When Integrity Becomes King…

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Nigeria has accomplished so much less than its vast potential mainly because we have stood on the shoulders of dwarves. We have found the best answers to our problems, but they are all buried in government White Papers in what seems to be an endless cavern of archives. We have also found answers in the selfless studied ideas of some Nigerians whose credibility transcend the shores of our land.

So, why do we talk things to death, refusing to walk the talk? Why do we keep chewing our problems over and over until there is nothing left to swallow? Why do we always try to heap things whose solutions we know on the proverbial drawing board, on which there is no more space? Is it that we hope that our problems will get better with age like wine? I know that some things get worse before they get better, but that only happens when the people concerned do not stop looking for answers and do not stop engaging each other to find honest solutions.


Writing in his treatise The Art of War, Sun Tzu declared that when you are without resources, depend on resourcefulness. But Nigeria is blessed with both incredible resources and resourceful people across the land. So once again, what is our problem? Reginald Ihejiahi, the managing director of Fidelity Bank Plc told us that everything boils down to what he called a wholesomeness of integrity which he said makes the difference in the lives of individuals, companies and nations.  

Democratic government is supposed to mean the people in power. Governance is then the art of exercising power on behalf of the people. But our leaders mostly exercise power for themselves. Until we dare to enthrone a wholesomeness of character, a wholesomeness of integrity, our nation will continue to be a place where if the rules we created gets in the way, we bend them to pass.

All through the ages, it has always been the few saving the many, but in Nigeria, it is the few who bend the rules to enslave the rest of us, to control our nation and corner our common wealth. This is why the law respects persons. This is why Nigerians are angry, so angry that it is becoming increasingly contagious. This anger is more evident in those like me who know that our nation is so remarkably blessed we have no reason not being a member of the G8 group of nations.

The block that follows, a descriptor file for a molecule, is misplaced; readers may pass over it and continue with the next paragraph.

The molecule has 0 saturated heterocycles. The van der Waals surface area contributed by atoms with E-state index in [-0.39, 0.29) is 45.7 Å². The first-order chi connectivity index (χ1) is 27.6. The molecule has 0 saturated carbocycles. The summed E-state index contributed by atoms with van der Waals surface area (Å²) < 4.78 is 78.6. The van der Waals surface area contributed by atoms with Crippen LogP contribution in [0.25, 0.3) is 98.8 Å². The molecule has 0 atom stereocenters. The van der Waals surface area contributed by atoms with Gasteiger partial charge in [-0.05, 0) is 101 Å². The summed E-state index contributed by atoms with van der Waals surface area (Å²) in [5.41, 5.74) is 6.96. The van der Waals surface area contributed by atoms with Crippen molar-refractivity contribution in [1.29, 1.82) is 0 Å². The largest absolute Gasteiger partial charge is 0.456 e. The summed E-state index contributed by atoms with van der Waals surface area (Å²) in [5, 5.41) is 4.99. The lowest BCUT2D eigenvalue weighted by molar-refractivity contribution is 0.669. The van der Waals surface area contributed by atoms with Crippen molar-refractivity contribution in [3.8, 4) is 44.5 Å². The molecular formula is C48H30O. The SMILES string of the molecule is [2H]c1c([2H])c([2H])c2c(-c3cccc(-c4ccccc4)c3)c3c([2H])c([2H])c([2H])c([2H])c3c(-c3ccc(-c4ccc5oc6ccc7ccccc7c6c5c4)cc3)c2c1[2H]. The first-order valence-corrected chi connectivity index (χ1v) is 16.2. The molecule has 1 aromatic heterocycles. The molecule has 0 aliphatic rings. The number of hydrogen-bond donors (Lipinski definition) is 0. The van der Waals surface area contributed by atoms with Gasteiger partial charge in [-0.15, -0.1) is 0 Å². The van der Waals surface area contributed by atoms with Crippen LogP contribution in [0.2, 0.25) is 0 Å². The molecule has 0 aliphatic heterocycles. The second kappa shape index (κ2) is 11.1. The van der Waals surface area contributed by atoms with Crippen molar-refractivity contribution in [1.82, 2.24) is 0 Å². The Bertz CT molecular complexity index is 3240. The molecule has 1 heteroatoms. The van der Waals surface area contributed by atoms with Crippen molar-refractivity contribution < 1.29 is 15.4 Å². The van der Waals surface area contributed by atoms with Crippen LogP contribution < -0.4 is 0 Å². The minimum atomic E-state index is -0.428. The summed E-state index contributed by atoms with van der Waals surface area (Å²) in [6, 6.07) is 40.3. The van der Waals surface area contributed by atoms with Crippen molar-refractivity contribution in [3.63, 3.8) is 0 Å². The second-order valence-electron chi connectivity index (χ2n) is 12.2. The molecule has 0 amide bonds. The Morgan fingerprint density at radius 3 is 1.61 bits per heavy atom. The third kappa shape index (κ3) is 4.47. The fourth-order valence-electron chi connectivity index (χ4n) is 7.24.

We have paid and are still paying a huge price for our failure to turn our vast potential into greatness. But I know that the day will come when every blow we strike against the rock of deception that entombs our nation will cause it to shatter and we will be free at last. Some will be quick to dismiss and label me a hyper optimist especially those who have seen my raging anger in cold print. The rock is a peculiar object. When you try to break it, it seems to absorb every blow, mocking every effort. But the truth is that every single blow we deliver weakens it internally, until one final blow shatters it. The fact is, we do not know which blow will shatter this rock of deceit and that is precisely why we must not tire in our effort to provoke change. We dare not stop striking because we may stop when we are ten blows, five blows or even one blow away from shattering the manufactured chaos behind which hidden negative interests prosper. We weaken this evil force by doing what Reginald Ihejiahi still remembers he was taught a long time ago to “brighten the corner where you are” and “act well thy own part for there the honour lies.” Though Mr Ihejiahi heard those words years ago, they have an eternal quality, relevant through the ages, timeless and worth their hefty weight in gold. If every individual brightens the corner where they are, the land will be enveloped by light that will chase away the darkness.

In his epochal ‘I have a dream’ speech, Dr Martin Luther King Jr. said he did not want people to be judged by the colour of their skin but by the content of their character. It is therefore abundantly clear that character and integrity have content. Though integrity has content, it is still indivisible. We cannot have selective, partial or convenient integrity. It is either wholesome or it is not integrity. The challenge is to rise up and shatter this rock of lies, duplicity, corruption, cheating, hypocrisy…by living lives that show clearly that integrity is indivisible.

Let us now begin to stand on the shoulders of giants. And it does not take rocket science to do so. President Goodluck Ebele Jonathan recently distributed to his top functionaries the book written by one such living legend, Lee Kuan Yew of Singapore who turned his country from a third world nation to a first world nation in one generation. In 1965, Singapore’s per capita was $511 but it is currently the 15th in the world at $42,653. Their economy depends heavily on export, ranked 14th globally with manufacturing contributing about 27.2 percent in 2010. It is the world’s fourth leading financial centre and fourth largest foreign-exchange trading centre. Singapore is rated the 2nd most business friendly economy in the world and grew the fastest globally in 2010 with GDP growth of 14.5%.